About 10 years ago, I produced a talent show and closed by singing "Paranoid" with a heavy metal band. I don't know that I've had a greater thrill. I did all my best Ozzy moves: ran around the stage, pumped my fists, did jumping jacks, screamed. All to the roar of the hundreds in attendance. The only thing that came close to that level of excitement was when I visited Sun Studios in Memphis the summer I turned 40 and asked the tour guide if I could grab my guitar and sing "That's All Right" on the spot where Elvis recorded the song 55 years earlier (to the day) after everyone left. A few people came back in from the gift shop and thanked me for channeling the King.
When I was young, I knew I'd always do two things: write and perform.
I've done both regularly since I was a child. My first appearance on
stage was as The Wizard of Oz in a fourth grade play. I was originally
cast as the Scarecrow but then was asked to change roles when the
teachers realized a student who was absent during auditions could sing
and dance considerably better than I could. "Hey, Tommy, you don't have to switch, but ..."
It really didn't matter, though. I just loved the idea of being in
front of a crowd and getting to yell, "I AM OZ THE GREAT AND POWERFUL!"
I also enjoyed building and painting the scenery. Live theatre became a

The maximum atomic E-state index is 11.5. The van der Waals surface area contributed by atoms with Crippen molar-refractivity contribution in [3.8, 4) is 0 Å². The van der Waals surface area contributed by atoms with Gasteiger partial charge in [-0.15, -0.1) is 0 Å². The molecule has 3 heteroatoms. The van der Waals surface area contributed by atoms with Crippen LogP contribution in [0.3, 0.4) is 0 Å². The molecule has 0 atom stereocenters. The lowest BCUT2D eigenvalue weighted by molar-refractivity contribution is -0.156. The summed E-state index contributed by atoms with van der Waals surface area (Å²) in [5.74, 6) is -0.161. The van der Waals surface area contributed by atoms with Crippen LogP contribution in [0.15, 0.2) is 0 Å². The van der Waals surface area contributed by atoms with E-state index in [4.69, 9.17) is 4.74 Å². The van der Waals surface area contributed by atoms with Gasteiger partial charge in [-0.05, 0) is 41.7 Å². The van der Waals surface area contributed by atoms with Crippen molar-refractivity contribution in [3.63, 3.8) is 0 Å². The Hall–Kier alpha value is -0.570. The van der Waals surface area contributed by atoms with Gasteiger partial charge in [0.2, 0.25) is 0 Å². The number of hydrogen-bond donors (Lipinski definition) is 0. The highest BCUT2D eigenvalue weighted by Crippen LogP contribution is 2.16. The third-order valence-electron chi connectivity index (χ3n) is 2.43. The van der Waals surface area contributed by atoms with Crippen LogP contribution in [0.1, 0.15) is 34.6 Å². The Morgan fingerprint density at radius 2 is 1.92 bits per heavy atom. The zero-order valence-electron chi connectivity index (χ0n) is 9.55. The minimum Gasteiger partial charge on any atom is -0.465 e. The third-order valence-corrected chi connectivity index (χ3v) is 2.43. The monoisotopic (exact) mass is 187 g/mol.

lifelong passion of mine. I've done over a hundred shows. From
playing Eugene as a high school sophomore in Grease (yes, I still
couldn't sing or dance any better by then, but I'm not ashamed to admit
that I owned that role - plus, I got to dance with the beautiful junior
who played Patti - a Miss Teen Arizona contestant who later went on to
be a popular local news anchor) to directing a Wild West, Mel
Brooks-inspired adaptation of Romeo & Juliet, I still love the magic and illusion of the stage, although my output has slowed down somewhat as I've gotten older. Fuck it, I'm an artist ("and if you give me a tuba, I'll bring you something out of it"). We just view the world differently. We see all the worlds. I once wrote a story called "Grandma at Her Post" about an old woman who climbs to the roof of her house every night to count the stars and dance with angels. I think that's pretty much what poets and artists do.
I should probably take a moment to explain the purpose of this blog. I'm publishing a novel entitled Crow Creek
this spring and thought it would be fun to provide some background
about my experiences in anticipation of the release. In the
weeks to come, I will also offer insight about the book by discussing
some of the major characters and themes. I plan to launch a Facebook
page and an author's page on Goodreads. You can already follow me on Twitter @TheGodFocker1. Thanks!